Finally got around to buying a Logi Vertical mouse over the weekend. Between playing with split and compact keyboards, assorted mice/trackpads, foot rests, and three different desk chairs in the past year, my body is beginning to feel less like a body and more like a puzzle box.
The Foster Floodplain, until the recent heavy rains, had a tree I liked a lot. Every time I’d go out there with a camera I’d take a picture, trying to sort of … solve it, I guess. I could see a picture, but I couldn’t get the conditions I needed to get the picture. Too much foliage, light wasn’t right, couldn’t separate it from the background. Just about two years ago I got my best picture of it on a foggy morning. It still wasn’t quite right, and I kept looking for the moment. A few weeks ago, I kind of got close a second time.
This week, after heavy floods, I went back to the floodplain and the tree was gone. I guess it finally toppled in the flooded ground. I don’t think I ever solved it, but I did love it very much.
“Once we recognize that all things are impermanent, we have no problem enjoying them.” — Thich Nhat Hanh
Best lower back therapy. Finally got out on the new Pranayama today. Initial impression: A notch better than my favorite, the Pantheon Trip.
I want to write up the mini soon, but the main anecdote I will offer is that even running under Rosetta , Lightroom Classic is so much better behaved than it ever was on a 16” MBP. Syncing a lot of RAWs always made the fans spin up and made the machine close to unusable for other stuff. I once kicked a sync off during a Zoom call and had to pause it because the machine couldn’t keep up. On the m1 mini, I forget that it is syncing. No fan, everything stays smooth and responsive.
It is hard for me to fathom the way the “economy” end of Apple’s lineup is outperforming the “middle of the high end” machine I had for comparison. Just imagine a Beowulf cluster of these things.
Outside the Karabiner bug I just discovered, it has also been a very smooth transition. Most of my apps are ported to Apple silicon, and the only one that both remains unported and doesn’t work at all is Starcraft: Remastered.
Very fond of my m1 Mac mini, but was not fond of the weird “pink screen of death at logout” crasher. Removed a lot of kexts, etc. but it turns out for me & others that it was Karabiner. Longest issue thread: github.com/pqrs-org/…
A quick search of a solid 20 years worth of email tells me I do not use the word “Valhalla” very often, and also reminds me it is time to rewatch The 13th Warrior.
Today my Pantheon Pranayama arrived after moooonths of waiting list and preorder hang time. TKP trucks, plush 85mm wheels, just enough flex. Can’t wait to take this out.
I’ve done three projects over the past six months or so: I made a patio cover and built a sectional for it, I did an easy-to-revert conversion of our garage into a home theater, and I built a loft for Ben.
The loft project started when Ben said he wanted to rearrange his space a little. We looked at it, and talked about his options, but I kept coming back to the notion that he was just sort of maxed out: A full bed, a desk for his computer, a giant beanbag for his gaming area … there just wasn’t much space, and rearranging it felt like it wouldn’t net much.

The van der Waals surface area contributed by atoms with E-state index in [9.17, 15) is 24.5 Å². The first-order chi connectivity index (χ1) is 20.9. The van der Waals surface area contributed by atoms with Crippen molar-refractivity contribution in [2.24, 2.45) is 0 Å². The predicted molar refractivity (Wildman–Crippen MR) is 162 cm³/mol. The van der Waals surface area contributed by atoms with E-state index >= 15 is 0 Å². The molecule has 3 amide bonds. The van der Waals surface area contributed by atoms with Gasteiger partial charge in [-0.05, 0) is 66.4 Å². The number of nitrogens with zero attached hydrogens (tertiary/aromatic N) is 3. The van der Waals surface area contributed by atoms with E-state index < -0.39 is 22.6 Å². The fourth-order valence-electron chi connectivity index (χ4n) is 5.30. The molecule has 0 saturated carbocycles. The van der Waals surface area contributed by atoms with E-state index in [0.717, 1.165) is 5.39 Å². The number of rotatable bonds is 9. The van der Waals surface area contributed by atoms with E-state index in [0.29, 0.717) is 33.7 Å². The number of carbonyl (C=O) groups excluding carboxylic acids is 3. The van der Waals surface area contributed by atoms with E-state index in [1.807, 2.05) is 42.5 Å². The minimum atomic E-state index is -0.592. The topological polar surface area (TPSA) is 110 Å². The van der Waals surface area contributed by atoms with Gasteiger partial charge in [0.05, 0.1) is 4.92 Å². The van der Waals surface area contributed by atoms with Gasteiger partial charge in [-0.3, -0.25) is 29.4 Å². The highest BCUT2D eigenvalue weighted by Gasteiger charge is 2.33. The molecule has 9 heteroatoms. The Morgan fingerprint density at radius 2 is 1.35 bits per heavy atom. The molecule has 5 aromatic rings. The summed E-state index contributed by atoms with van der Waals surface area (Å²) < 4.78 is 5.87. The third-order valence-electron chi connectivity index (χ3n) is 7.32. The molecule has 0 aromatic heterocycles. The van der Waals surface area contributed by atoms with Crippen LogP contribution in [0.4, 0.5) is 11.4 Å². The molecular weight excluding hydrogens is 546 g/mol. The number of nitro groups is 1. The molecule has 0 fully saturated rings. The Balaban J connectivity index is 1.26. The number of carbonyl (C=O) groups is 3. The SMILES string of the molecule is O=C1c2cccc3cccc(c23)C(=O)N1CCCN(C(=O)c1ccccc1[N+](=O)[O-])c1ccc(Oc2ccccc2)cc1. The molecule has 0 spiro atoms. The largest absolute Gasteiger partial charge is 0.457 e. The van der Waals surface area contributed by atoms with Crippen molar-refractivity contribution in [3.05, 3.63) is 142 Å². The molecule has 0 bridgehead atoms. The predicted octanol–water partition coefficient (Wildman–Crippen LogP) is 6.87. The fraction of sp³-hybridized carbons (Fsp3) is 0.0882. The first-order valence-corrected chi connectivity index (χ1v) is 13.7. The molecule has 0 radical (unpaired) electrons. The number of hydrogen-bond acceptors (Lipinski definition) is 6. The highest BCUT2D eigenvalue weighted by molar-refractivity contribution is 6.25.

I proposed a loft, and after a little debate we decided to add it to my backlog.
Thinking back to my own lofts in college, and remembering when Ben had a rickety IKEA one when he was much younger, one thing I knew I wanted to get rid of was the need for a ladder or a climb up the end from floor-level. After some poking around, I found this design on ana-white.com:
It had a few benefits:
- stairs instead of ladders, with a deck at a decent level to make it easy to get in and out of the bed
- simple design using 2x4 and 2x6, with no tricky cuts or techniques.
- easily modified design: I could see how to increase its depth to accommodate a full bed, increase its width to go wall-to-wall in Ben’s room, and increase the height of the down-below area to make it easier for 6’2” Ben to get in and out.
Ben signed off and we took about three days to complete the basic loft, from clearing out his room to give me space to build all the way to screwing the stairs down to complete it.
Besides modifying the basic dimensions, I reused Ben’s IKEA slats system, rather than putting the mattress down on 2x4s for a little better feel.
Because I ended up going wall-to-wall, I was able to add more stability to offset the increased height and width by bolting ledgers to two of the walls and anchoring to them. I experimented with knee braces before settling on that, and they helped a lot, but just anchoring on ledgers makes it rock solid.
He was able to use it on the first night:
On the second, I had the deck in place, but couldn’t quite get to the stairs.
On the third night, I had the stairs in place, and we decided to partially enclose the bottom area with a piece of plywood:
The plywood didn’t sit that well with me visually, even less so when I built a sliding barn door for the bottom, so I got some cedar fencing and cut it to size to provide a facade that matches the door:
The wall and door make it feel pretty cozy down below. He put an extra rug down, and it works with the mattress ceiling to dampen the sound in there, creating this sense that you’re in a very different space from the outer room.
Fiiiiinally took the time to get pi-hole up on the Synology. Pausing for a moment to remember the day my server started making burnt plastic smells in the nursery and I decided shared hosting was probably fine for my purposes.